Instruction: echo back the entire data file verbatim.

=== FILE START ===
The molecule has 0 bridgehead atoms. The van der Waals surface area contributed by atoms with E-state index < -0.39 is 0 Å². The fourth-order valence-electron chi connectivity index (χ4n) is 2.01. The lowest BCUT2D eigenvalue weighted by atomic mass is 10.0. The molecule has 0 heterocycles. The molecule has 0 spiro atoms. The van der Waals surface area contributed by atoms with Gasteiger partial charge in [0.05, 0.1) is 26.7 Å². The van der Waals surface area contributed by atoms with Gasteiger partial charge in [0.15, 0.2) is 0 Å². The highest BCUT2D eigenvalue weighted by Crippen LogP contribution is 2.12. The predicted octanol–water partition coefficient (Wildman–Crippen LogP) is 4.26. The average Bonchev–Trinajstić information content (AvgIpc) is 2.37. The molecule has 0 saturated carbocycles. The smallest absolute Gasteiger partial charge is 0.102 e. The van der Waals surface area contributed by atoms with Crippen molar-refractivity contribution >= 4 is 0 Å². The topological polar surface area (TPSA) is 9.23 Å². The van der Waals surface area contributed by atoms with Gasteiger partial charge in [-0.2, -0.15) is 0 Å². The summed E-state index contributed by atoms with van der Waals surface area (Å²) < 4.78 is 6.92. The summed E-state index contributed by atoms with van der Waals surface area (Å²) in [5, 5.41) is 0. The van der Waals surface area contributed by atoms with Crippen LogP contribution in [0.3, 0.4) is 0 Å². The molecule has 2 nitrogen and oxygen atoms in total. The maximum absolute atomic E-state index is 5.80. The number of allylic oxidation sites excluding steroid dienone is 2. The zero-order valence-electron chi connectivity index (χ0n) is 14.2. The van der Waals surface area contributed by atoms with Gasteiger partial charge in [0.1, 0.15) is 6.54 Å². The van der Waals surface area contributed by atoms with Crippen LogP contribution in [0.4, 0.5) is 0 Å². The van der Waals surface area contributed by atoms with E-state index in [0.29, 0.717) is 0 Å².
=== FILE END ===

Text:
The molecule has 0 bridgehead atoms. The van der Waals surface area contributed by atoms with E-state index < -0.39 is 0 Å². The fourth-order valence-electron chi connectivity index (χ4n) is 2.01. The lowest BCUT2D eigenvalue weighted by atomic mass is 10.0. The molecule has 0 heterocycles. The molecule has 0 spiro atoms. The van der Waals surface area contributed by atoms with Gasteiger partial charge in [0.05, 0.1) is 26.7 Å². The van der Waals surface area contributed by atoms with Gasteiger partial charge in [0.15, 0.2) is 0 Å². The highest BCUT2D eigenvalue weighted by Crippen LogP contribution is 2.12. The predicted octanol–water partition coefficient (Wildman–Crippen LogP) is 4.26. The average Bonchev–Trinajstić information content (AvgIpc) is 2.37. The molecule has 0 saturated carbocycles. The smallest absolute Gasteiger partial charge is 0.102 e. The van der Waals surface area contributed by atoms with Crippen molar-refractivity contribution >= 4 is 0 Å². The topological polar surface area (TPSA) is 9.23 Å². The van der Waals surface area contributed by atoms with Gasteiger partial charge in [-0.2, -0.15) is 0 Å². The summed E-state index contributed by atoms with van der Waals surface area (Å²) < 4.78 is 6.92. The summed E-state index contributed by atoms with van der Waals surface area (Å²) in [5, 5.41) is 0. The van der Waals surface area contributed by atoms with Crippen LogP contribution in [0.3, 0.4) is 0 Å². The molecule has 2 nitrogen and oxygen atoms in total. The maximum absolute atomic E-state index is 5.80. The number of allylic oxidation sites excluding steroid dienone is 2. The zero-order valence-electron chi connectivity index (χ0n) is 14.2. The van der Waals surface area contributed by atoms with Gasteiger partial charge in [0.1, 0.15) is 6.54 Å². The van der Waals surface area contributed by atoms with Crippen LogP contribution in [0.4, 0.5) is 0 Å². The van der Waals surface area contributed by atoms with E-state index in [0.29, 0.717) is 0 Å².